Healthcare Power of Attorney: Five Things to Consider

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Schmuke,-Christie

Christie Schmuke, J.D.

Conversations about end-of-life care can be just as difficult as the decisions themselves; however, a healthcare power of attorney is an important legal document that every adult over the age of 18 should have in place and should discuss with their loved ones.

Unfortunately, fewer than one third of American adults have proper documentation in place, perhaps because they do not understand its necessity. This blog will provide five considerations as you put together this plan.

First and foremost, what is healthcare power of attorney? It is a document that appoints another person to make healthcare decisions on your behalf when you are unable to make them on your own. Many attorneys will also combine this document with a Living Will or an Advanced Health Directive.

As you plan to put together your healthcare power of attorney, here are five things you should consider:

  • Healthcare Agent: The person you choose as your healthcare agent should be a person you trust to make the same kinds of decisions about your health that you would make for yourself if you were able. You should have conversations with this person ahead of time about what you would want if you were unable to make your own healthcare decisions such as whether or not you would consent to surgery, chemotherapy, radiation, experimental treatments, psychotherapy, and hospice care.
  • HIPAA: Your healthcare power of attorney should include a HIPAA release that is effective immediately so that your healthcare agent can not only get information from your treating physicians about your prognosis and the type of care you are receiving, but they can also get a letter of incapacity from that physician enabling them to step in and make healthcare decisions on your behalf as quickly as possible.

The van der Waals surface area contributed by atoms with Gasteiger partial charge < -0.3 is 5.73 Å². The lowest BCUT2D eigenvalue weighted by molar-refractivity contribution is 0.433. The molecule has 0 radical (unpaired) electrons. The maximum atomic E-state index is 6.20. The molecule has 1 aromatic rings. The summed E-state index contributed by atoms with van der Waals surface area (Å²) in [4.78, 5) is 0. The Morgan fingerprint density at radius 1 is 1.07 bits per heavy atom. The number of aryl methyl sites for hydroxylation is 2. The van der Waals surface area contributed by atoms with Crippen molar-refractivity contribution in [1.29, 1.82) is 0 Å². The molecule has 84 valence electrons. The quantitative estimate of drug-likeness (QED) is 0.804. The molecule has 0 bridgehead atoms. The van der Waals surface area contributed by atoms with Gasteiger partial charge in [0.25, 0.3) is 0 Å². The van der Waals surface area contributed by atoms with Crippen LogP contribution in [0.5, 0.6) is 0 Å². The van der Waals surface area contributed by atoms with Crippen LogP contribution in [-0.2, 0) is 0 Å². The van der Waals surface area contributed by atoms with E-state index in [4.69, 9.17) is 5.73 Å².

• End of Life Decisions: Your healthcare power of attorney or living will/advanced directive will include powers enabling your healthcare agent to make end of life decisions for you. This will include whether you would want to have artificially supplied food and water provided and/or removed if you were in a persistent vegetative state and unlikely to recover. These documents can also be tailored for any specific religious beliefs.
  • Organ Donation: Your healthcare power of attorney can provide for your wishes regarding whether or not you would like to be an organ donor. You can also decide not to address that in your document and instead make your designation on your driver’s license or leave that decision up to your healthcare agent.
  • Right of Sepulcher: You can designate in your healthcare power of attorney who will have the power to make final arrangements for your body in case you were to pass away while incapacitated. This can be especially helpful in sticky family situations such as second marriages, long time relationships that did not result in marriage, and same-sex relationships.

Without a healthcare power of attorney in place, if you were to become incapacitated, your loved ones might have to petition the court to be appointed your guardian in order to make healthcare decisions on your behalf. Putting together this simple document ahead of time can save your loved ones time and money in an already otherwise difficult period of time.